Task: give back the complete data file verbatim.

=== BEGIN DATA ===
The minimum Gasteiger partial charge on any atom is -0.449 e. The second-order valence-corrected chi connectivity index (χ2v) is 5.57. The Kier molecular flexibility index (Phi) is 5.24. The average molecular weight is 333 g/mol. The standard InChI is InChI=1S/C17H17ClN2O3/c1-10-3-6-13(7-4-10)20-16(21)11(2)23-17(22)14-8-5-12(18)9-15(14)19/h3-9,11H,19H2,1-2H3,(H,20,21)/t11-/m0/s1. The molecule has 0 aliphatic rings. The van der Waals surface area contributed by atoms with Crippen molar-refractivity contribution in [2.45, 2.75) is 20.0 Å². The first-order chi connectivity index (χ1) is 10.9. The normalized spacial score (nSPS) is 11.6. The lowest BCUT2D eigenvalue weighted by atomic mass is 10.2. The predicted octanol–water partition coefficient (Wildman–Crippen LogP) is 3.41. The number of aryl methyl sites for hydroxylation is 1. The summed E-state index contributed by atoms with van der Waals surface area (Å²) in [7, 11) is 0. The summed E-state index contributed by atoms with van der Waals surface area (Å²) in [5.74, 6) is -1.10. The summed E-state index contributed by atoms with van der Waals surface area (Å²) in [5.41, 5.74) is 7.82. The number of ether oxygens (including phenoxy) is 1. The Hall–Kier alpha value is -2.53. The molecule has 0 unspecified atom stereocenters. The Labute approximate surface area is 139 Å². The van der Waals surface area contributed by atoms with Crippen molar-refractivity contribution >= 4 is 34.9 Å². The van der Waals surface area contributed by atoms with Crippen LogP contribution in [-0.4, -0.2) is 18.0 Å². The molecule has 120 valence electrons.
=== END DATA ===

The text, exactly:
The minimum Gasteiger partial charge on any atom is -0.449 e. The second-order valence-corrected chi connectivity index (χ2v) is 5.57. The Kier molecular flexibility index (Phi) is 5.24. The average molecular weight is 333 g/mol. The standard InChI is InChI=1S/C17H17ClN2O3/c1-10-3-6-13(7-4-10)20-16(21)11(2)23-17(22)14-8-5-12(18)9-15(14)19/h3-9,11H,19H2,1-2H3,(H,20,21)/t11-/m0/s1. The molecule has 0 aliphatic rings. The van der Waals surface area contributed by atoms with Crippen molar-refractivity contribution in [2.45, 2.75) is 20.0 Å². The first-order chi connectivity index (χ1) is 10.9. The normalized spacial score (nSPS) is 11.6. The lowest BCUT2D eigenvalue weighted by atomic mass is 10.2. The predicted octanol–water partition coefficient (Wildman–Crippen LogP) is 3.41. The number of aryl methyl sites for hydroxylation is 1. The summed E-state index contributed by atoms with van der Waals surface area (Å²) in [7, 11) is 0. The summed E-state index contributed by atoms with van der Waals surface area (Å²) in [5.74, 6) is -1.10. The summed E-state index contributed by atoms with van der Waals surface area (Å²) in [5.41, 5.74) is 7.82. The number of ether oxygens (including phenoxy) is 1. The Hall–Kier alpha value is -2.53. The molecule has 0 unspecified atom stereocenters. The Labute approximate surface area is 139 Å². The van der Waals surface area contributed by atoms with Crippen molar-refractivity contribution >= 4 is 34.9 Å². The van der Waals surface area contributed by atoms with Crippen LogP contribution in [-0.4, -0.2) is 18.0 Å². The molecule has 120 valence electrons.